In our current age of Royal Canadian Mint product proliferation – at last count, more than 150 different coins and sets for 2014 alone – it is interesting to contemplate when the actual birth of “Mint Set” production as an industry took place. In other words, when the production of specially-prepared sets of coins went beyond simply VIP or occasional Mint-tour souvenir production, and became a deliberate, annual “product line” for sale to collectors.
Indeed, “Mint Sets” have existed sporadically from the first opening of the Ottawa branch of the Royal Mint in 1908, however today the known actual population of these early sets could be counted on the fingers of both hands, and remain exceptionally rare. Thus, while you could certainly have visited the Mint in 1946, for example, and purchased a “Specimen Set” of the day’s coinage for a marginal premium, very few people appear to have done this. With the exception of a couple important commemorative years, therefore – such as 1908 and 1937 – the production (or rather, the “assembly”) of Mint Sets remained essentially an “on-demand” service.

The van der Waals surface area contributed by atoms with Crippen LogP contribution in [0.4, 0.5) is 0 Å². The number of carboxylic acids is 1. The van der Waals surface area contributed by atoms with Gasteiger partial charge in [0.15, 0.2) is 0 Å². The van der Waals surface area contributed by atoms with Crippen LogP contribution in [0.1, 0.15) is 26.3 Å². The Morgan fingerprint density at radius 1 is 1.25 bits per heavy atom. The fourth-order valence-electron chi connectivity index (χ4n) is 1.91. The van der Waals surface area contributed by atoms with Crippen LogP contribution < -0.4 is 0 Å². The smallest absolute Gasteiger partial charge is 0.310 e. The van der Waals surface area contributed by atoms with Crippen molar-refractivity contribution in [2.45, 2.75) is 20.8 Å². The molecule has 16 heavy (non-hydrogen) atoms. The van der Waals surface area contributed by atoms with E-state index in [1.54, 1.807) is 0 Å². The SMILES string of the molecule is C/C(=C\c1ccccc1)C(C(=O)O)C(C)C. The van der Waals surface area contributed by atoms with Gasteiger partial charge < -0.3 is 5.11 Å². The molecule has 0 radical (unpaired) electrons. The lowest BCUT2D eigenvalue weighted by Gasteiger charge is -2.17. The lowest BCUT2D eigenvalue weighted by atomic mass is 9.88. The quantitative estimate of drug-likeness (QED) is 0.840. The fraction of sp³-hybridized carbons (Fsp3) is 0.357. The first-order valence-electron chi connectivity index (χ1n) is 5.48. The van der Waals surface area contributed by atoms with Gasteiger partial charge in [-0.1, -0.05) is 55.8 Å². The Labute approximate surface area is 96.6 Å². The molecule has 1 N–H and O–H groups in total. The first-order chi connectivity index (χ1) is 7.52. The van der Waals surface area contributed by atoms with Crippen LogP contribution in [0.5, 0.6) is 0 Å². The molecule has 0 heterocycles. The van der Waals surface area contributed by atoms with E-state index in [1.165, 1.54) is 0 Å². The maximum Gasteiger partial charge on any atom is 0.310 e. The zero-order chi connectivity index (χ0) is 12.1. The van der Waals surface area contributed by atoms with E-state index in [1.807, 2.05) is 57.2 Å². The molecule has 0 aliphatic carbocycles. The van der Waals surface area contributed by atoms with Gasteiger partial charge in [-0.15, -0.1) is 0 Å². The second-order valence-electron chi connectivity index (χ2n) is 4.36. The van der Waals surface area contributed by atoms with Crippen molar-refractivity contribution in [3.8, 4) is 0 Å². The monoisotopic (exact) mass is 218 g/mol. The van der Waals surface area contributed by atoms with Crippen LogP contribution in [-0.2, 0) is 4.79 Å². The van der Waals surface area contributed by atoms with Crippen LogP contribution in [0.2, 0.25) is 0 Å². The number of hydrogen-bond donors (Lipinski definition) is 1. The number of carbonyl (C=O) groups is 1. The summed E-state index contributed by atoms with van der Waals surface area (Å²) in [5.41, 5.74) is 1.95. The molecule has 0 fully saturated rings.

In my own view, this essentially changed in 1954, with the production of 3,000 “Proof-like” (or mirrored-finish) coin sets, housed in a white cardboard holder and offered for sale to the general public at $2.50. The first of seven consecutive years of sets housed in this format – each with significantly increasing mintages – this simple issue was very much the watershed moment in the Mint’s transition from simply a producer of circulating national coinage to caterer to the Canadian coin collecting public. And indeed, this original “Proof-like” set series continues to this day, albeit having morphed packaging from cardboard holder to sealed pliofilm pouch, beginning in 1961.
In the mid-1960’s, demand for these sets exploded with the introduction of a new obverse portrait of Elizabeth, as well as the elimination of the use of Silver in United States circulating coinage after 1964. Ordering for, and provision of these sets resulted in an absolute frenzy, and of course our Mint has never looked back.